Although several villages in the region were Ukranian settlements, in the town itself, and in a definite majority of the surrounding settlements, the population was decidedly Polish.
As a result of internal (political) policy, the Polish authorities amalgamated several districts of a pure Polish nature with the Lwow region, which was a predominantly Ukrainian in order to increase the overall Polish influence in the area.
Incidentally, the Austrian monarchy, which preceded the Polish government, adopted a similar policy in order to create a heterogeneous population with conflicting national aspirations using one group to neutralize another.
The town was small and almost unknown. The population numbered a few thousand, including a relatively small percentage of Jews compared to other cities and towns in Gallicia. An estimate placed the Jewish population at only 1300 souls.
One of the reasons that Brzozow was not known outside of the immediate surrounding areas, was the lack of a direct railway link to the town. To travel east or South, one had to use the station at Sanok, and to go West or North, the station at Rimanov, both the stations being about twenty kilometers from the town.
Each day, in the early morning hours, wagons loaded with passengers would leave the town for these two points, and would return towards evening or even later. From Sanok, with which there were also commercial links, the wagons would also return laden with goods for distribution at the stores.
In the final years before the war, there was also motorized transport, a bus formed the connection with Sanok each day, and a taxi with Rimanov. Goods continued to be transported by wagon.
In order to assist the postal authorities to identify the town (postal codes were not yet in use), the addresses on letters bound for the town stated next to Sanok Mala Polska, Little Poland, as Gallicia was called.
Town affairs were administered by a few influential, established Polish families who were called mieszczany veteran townspeople, and from among them was chosen the mayor. Jews were also chosen as representatives to the municipal council.
The town lighting system, from after the first World War, consisted of simple paraffin lamps. In affluent houses and public buildings, there were special paraffin lamps with round wicks that were called blitz lampen -- storm lamps.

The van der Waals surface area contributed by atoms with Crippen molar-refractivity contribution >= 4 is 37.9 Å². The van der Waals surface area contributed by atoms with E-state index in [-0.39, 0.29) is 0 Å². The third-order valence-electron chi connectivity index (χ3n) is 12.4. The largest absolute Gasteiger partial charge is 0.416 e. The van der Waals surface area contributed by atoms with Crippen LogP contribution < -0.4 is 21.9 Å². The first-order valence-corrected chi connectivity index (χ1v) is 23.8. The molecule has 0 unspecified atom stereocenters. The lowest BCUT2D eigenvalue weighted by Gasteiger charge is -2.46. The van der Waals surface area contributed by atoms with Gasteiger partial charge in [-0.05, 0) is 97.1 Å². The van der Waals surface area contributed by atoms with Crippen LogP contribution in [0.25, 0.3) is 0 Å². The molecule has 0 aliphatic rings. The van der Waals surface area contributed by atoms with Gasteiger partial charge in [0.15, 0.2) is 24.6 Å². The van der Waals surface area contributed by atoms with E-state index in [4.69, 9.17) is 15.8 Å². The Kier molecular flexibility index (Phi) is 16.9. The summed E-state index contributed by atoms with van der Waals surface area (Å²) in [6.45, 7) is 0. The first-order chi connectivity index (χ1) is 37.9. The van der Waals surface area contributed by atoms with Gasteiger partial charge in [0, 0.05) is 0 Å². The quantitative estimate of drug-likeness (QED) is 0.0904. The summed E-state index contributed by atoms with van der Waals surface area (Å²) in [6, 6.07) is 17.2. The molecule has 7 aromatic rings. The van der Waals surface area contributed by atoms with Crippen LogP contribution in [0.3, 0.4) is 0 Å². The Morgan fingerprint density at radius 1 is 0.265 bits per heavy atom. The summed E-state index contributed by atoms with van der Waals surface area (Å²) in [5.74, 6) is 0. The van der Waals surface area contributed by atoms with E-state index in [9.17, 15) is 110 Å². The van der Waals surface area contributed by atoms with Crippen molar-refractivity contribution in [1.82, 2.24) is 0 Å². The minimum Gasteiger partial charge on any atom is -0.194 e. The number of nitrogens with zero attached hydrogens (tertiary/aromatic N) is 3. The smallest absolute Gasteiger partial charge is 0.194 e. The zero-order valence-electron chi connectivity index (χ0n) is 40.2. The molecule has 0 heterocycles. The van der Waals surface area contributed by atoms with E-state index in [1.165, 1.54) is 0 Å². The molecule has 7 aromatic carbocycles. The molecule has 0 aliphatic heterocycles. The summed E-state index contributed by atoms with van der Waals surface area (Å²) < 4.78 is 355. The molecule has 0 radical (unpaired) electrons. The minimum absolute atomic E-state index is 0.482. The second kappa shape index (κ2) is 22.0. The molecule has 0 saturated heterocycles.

In houses of learning, the students who learned in the evening were granted the use of candles, and they sat, at their books, each holding a candle in his hand.
In 1928, the town was connected up to the electricity supply, and that was certainly one of the major events in the town during that period.
There were no industrial factories or army camps in the town. Apart from the intelligencia and those involved actively in religious activity, the Jews of the town made their livings from small businesses and workshops, and served, in the main, the needs of the farmers in the surrounding villages.
Being surrounded by a large agricultural community whose products far exceeded the needs of the small town, certain individuals also made a living by exporting agricultural surpluses to outside areas,
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mainly to Katowitz, from where the goods were sent to the industrialized western nations.
The Polish residents were teachers at the primary and public schools, government clerks and local administrators, land owners, tradesmen, small holdings owners of service branches and others. In the 30's, with the growth of anti-semitism and the declaration of the boycott on Jewish businesses, the Poles began to become involved in trade, and were the recipients of aid and assistance from various official bodies and patriotic organizations.
In the surrounding settlements there were only a few Jewish residents, a few scattered families in each village, and they were associated with the community in our town from which they received their religious services.